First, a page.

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93-year-old tenant wins eminent domain case

A jury said Thursday that a Georgia hospital would have to buy a 93-year-old's home for five times its original offer if it condemns the frail woman's rental house.
Julia Lemon stands outside the home she has lived in for 26 years in Albany, Ga., in August 2005.Joe Bellacomo / AP file
/ Source: The Associated Press

A jury decided that a Georgia hospital is going to have to pay nearly five times what it offered if it wants to condemn a rental house where a frail, 93-year-old woman has lived for nearly three decades.

The jury said Thursday that Phoebe Putney Memorial Hospital would have to buy the 60-year-old brick duplex for $200,000 — it has been appraised at $50,000 to $60,000 — and give the tenant $51,000 to help her move from her home of 26 years.

“It just proves that no one can assume absolute power over someone’s life without having to answer to the legal system,” said attorney Eddy Meeks, who represented the tenant, Julia Lemon, and the home’s owner, Julie Montgomery.

Lemon, who walks with a cane, said she wished she could stay in the home.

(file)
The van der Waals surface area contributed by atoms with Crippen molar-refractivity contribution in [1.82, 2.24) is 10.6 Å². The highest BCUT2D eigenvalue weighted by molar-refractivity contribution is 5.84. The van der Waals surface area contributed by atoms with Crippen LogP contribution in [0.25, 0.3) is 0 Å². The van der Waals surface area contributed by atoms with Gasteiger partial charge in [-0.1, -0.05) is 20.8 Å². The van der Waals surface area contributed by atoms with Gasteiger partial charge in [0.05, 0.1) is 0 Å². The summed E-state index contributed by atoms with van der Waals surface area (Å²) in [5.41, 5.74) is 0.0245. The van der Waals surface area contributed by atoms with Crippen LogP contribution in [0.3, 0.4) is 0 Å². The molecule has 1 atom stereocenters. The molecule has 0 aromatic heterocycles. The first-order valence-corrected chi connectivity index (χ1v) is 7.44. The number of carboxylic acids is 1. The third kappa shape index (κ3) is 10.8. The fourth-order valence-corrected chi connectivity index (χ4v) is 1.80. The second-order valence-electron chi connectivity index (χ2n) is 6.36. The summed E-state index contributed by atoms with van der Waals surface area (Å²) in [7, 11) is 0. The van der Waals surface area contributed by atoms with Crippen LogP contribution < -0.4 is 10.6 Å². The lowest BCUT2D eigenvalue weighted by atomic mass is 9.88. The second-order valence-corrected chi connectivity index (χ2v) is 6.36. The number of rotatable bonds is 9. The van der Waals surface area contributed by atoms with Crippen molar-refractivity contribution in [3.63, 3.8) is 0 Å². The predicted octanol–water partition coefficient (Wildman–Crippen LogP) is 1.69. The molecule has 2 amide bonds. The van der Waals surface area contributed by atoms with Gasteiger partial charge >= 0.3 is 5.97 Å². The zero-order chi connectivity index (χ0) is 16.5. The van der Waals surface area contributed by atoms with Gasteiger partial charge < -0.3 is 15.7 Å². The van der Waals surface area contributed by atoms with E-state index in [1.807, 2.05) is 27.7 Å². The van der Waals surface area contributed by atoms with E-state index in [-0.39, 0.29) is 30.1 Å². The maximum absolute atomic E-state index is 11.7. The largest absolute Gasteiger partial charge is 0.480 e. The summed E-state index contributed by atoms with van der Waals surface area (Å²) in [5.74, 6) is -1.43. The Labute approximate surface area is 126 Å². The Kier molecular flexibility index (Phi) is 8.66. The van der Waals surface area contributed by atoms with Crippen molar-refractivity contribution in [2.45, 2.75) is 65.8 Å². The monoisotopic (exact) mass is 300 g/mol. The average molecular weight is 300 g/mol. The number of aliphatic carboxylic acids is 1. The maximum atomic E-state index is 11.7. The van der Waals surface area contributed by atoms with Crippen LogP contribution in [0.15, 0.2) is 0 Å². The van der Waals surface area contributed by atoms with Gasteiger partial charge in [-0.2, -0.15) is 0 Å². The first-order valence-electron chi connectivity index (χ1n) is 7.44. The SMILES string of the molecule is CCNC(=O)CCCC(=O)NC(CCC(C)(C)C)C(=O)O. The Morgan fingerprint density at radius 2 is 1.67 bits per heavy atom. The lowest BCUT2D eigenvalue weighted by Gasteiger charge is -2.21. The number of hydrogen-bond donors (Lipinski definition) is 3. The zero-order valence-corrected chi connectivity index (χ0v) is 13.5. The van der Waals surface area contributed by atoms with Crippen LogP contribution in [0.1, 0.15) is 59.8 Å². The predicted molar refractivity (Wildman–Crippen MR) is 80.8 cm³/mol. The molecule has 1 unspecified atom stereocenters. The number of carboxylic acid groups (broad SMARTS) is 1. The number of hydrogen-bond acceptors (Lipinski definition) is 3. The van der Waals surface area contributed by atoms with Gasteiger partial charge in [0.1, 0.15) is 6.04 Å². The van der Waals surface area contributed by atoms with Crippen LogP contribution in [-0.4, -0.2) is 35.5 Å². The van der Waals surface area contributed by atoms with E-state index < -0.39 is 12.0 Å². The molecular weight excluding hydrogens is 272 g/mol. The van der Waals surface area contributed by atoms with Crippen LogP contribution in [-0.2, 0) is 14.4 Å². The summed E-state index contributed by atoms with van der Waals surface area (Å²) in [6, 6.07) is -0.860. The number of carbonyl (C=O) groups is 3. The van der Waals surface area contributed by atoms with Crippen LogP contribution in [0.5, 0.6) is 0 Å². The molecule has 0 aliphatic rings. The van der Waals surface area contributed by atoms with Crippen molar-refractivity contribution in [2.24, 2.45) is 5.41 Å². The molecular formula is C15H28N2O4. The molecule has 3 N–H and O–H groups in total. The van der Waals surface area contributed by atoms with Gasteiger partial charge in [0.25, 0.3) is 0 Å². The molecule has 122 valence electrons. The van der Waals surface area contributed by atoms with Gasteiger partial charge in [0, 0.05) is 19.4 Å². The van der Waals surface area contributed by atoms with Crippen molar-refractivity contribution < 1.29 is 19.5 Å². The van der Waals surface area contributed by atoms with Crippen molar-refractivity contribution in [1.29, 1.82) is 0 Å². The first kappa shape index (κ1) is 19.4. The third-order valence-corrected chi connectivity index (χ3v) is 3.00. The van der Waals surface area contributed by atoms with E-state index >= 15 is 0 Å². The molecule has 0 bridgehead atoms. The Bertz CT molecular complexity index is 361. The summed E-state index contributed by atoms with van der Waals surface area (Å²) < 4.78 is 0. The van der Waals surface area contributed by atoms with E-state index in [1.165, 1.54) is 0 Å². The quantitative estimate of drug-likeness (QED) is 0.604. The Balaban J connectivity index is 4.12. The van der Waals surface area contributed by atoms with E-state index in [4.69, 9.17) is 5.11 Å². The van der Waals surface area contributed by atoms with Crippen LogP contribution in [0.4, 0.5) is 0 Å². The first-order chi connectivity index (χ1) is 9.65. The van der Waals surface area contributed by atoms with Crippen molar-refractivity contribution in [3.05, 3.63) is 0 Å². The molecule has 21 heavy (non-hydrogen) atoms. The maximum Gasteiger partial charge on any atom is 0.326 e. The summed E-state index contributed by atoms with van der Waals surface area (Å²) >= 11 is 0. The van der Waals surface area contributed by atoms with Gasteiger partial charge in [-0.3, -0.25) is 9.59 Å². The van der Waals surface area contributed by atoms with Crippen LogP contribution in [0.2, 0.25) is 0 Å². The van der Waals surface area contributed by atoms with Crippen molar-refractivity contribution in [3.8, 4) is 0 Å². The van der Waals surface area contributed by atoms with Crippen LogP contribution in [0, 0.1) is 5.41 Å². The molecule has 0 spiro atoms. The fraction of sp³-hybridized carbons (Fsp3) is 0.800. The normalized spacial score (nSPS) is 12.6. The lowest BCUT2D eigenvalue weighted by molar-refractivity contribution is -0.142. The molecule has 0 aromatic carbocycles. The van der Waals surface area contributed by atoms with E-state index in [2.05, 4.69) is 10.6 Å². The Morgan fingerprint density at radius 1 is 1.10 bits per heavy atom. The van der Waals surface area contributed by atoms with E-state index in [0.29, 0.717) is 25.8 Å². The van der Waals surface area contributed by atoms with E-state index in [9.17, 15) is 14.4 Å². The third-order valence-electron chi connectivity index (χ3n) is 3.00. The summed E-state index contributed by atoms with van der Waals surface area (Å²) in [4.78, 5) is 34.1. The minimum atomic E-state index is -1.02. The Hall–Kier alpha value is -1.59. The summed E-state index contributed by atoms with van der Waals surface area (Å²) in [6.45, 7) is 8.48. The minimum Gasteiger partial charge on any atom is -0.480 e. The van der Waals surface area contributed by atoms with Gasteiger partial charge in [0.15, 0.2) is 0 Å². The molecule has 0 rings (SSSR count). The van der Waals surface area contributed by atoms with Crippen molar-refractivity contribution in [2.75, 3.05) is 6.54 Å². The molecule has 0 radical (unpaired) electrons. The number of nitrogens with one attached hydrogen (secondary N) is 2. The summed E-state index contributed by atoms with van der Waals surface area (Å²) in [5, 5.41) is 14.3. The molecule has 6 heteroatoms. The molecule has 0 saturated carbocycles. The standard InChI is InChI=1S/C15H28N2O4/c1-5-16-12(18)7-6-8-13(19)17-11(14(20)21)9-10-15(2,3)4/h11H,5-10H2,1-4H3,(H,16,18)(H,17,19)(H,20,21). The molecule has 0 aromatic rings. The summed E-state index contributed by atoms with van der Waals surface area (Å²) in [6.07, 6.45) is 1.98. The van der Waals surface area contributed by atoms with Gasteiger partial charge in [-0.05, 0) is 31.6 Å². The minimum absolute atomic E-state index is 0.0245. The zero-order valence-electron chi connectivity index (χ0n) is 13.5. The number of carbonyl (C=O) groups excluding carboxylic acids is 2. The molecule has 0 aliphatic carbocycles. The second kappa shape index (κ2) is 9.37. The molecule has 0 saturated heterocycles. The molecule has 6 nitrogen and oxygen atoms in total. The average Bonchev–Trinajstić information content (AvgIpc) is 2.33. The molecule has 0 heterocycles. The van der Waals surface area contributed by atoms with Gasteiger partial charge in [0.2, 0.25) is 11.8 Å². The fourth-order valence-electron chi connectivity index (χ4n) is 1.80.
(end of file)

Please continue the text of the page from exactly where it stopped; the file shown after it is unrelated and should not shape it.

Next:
“I lost my husband, a son, my daughter and a granddaughter while I was living here. So I’ve got a lot of memories, some happy, some sad,” she said as she watched television from an easy chair in a bedroom.

Hospital wants property for day care center
Phoebe, southwest Georgia’s largest hospital, condemned the property last year so that it could expand a child development center for employees’ children. Phoebe officials said they may appeal the verdict.

Meeks said he may appeal the condemnation, which was approved by a court last year.

The jury verdict came a day after Gov. Sonny Perdue called for a state constitutional amendment to provide Georgia property owners with more protections from government seizure of their property.

He also announced a new bill reforming the state’s eminent domain laws in response to an unpopular U.S. Supreme Court decision that gave governments power to take land for private development.

About 40 other states are also re-examining their laws in response to last June’s ruling, which gave officials of New London, Conn., the authority to condemn a group of waterfront homes for a private developer.

Lemon plans to start looking for a new home and said she might even buy one.

“This place is quiet,” she said. “I want a quiet place.”